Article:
After a couple IBM laptops, I bought a Sony Vaio to take with me on a two month job in London. I still use it -- and despite the fact that I've probably written close to a million words on it (a quarter of the keys are now missing their letters) it has worked like a champ. A good choice.
Adding it all up, I figured I've batted about .375. If this were baseball, that'd be more than enough to get me into the Hall of Fame. But, rather, this is my money, not to mention my productivity, and in that light I've been a near-failure. And this is what I do for a living.
Part of this, I'm convinced, is just pure over thinking. I know the companies, I know the people, I know who ought to succeed -- or at least who is taking the most interesting risks. But those are exactly the wrong criteria when making a purchase. Instead, you should make either the safe choice of going with the industry leader, or hitch your wagon to the rising star/industry genius and not give a damn if you detest that company or individual.
But there is another factor at work here: timing. By this I mean where you sit on the continuum between early adopter and truculent troglodyte. Gordon Moore -- yeah, that Moore -- once made the case that, contrary to myth, it is better to not be the first company into a new market. When it comes to the technology party, sometimes it's best to be fashionably late. The reason is that there are so many unknown risks and unforeseen obstacles to market pioneers that they almost always end up falling on their faces and quickly being outpaced by trailing firms that learn from their bad example.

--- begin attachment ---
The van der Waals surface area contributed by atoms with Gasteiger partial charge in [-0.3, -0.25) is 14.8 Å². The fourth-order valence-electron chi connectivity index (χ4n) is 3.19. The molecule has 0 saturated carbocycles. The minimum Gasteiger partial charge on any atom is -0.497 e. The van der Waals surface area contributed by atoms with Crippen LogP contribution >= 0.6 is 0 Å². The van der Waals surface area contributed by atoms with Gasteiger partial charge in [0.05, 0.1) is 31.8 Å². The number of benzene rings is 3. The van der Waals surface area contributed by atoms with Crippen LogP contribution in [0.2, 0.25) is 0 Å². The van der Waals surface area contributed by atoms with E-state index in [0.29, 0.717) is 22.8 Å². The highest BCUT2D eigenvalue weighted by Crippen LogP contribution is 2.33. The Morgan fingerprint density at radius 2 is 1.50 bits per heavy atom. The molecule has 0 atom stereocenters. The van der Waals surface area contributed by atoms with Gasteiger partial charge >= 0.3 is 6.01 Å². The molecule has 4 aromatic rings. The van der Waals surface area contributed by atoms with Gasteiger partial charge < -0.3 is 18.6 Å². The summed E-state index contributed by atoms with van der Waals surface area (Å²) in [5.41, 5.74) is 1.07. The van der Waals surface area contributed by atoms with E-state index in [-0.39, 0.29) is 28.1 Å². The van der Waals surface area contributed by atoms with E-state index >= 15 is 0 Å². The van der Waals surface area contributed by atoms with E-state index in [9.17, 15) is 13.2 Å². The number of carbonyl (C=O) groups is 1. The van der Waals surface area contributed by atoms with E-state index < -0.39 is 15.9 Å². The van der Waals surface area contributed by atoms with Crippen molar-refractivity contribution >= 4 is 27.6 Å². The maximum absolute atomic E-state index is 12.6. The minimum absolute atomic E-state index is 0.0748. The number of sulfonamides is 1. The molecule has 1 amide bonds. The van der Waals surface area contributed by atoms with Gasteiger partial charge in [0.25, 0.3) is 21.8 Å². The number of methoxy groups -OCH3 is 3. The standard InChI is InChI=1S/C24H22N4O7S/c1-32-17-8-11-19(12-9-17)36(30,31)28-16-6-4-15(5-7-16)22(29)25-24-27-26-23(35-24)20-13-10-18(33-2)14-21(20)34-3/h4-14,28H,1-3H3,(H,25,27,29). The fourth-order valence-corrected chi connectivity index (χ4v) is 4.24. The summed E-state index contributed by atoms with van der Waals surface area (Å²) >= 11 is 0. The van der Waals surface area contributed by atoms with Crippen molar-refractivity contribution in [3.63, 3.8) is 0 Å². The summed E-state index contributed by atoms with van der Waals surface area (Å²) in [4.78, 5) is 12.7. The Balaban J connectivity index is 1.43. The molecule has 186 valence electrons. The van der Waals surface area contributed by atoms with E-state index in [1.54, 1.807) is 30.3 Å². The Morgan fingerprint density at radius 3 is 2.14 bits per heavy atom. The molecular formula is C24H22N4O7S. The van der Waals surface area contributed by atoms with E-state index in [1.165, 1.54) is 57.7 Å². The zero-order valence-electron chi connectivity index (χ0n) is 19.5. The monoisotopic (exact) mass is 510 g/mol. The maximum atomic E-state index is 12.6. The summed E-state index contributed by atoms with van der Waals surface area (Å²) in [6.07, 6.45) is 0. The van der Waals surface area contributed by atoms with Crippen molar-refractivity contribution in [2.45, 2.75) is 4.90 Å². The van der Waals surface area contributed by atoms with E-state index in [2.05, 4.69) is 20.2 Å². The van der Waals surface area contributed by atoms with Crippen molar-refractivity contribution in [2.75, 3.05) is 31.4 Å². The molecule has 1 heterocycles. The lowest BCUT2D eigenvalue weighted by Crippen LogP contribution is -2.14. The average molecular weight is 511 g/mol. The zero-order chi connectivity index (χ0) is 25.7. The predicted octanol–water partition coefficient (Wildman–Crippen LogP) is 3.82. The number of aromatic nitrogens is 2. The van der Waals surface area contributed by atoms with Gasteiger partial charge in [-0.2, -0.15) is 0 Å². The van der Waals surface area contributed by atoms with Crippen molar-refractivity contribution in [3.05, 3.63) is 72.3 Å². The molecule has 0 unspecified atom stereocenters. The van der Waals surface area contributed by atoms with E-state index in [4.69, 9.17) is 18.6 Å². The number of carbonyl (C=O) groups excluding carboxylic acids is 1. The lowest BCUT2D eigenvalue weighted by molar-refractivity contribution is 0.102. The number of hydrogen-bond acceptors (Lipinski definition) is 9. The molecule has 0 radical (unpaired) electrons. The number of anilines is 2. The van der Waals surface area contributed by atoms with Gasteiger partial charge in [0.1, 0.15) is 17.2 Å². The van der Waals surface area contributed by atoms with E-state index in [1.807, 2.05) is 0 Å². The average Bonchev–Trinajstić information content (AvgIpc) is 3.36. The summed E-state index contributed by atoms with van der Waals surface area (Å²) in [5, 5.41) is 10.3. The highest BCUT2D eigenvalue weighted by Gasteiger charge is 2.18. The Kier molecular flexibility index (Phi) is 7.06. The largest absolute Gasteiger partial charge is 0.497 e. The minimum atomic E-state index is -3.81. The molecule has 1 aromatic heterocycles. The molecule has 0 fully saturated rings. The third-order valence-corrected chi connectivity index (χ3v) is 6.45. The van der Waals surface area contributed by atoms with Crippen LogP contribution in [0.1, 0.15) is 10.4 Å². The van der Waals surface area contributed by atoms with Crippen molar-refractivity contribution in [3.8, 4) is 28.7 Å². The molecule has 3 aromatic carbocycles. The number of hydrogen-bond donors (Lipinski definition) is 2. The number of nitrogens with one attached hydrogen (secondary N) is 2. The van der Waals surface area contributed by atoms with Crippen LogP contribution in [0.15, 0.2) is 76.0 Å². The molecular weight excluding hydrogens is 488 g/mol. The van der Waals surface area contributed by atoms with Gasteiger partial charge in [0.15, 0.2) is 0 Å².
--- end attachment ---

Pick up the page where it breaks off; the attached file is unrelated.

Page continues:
I think that's true for consumers as well. We all know gearheads, classic early adopters of any new tech gadget …who forever make the wrong choice. They study the reviews on CNet or G4 television, read the coverage in the trade media, talk authoritatively about the superiority of a particular product -- and six months after they've bought the item, they quietly get rid of it and never mention it again (or deny they ever owned it). Meanwhile, their non-techie friends, the ones who only buy stuff because "everybody is getting one," inevitably, end up happy with classic, enduring products.
So, should you never be an early adopter? Ah, well, it's not that simple. You see, every once in awhile, the first company into a new market manages to hold on and reap billions: Think Intel with microprocessors. And by the same token, with consumers you can never discount the coolness factor. Those folks who camped out overnight and bought the first iPhone enjoyed, for a few days at least, a glowing cultural penumbra that they probably never experienced before or since.
Or think of those college kids who were the first on Facebook or Twitter. Like it or not, cool has value -- and if that value is high to you, then the risk (and the expense) of embracing numerous losers to find one winner may be worth it. For the rest of us, though, it is probably too costly.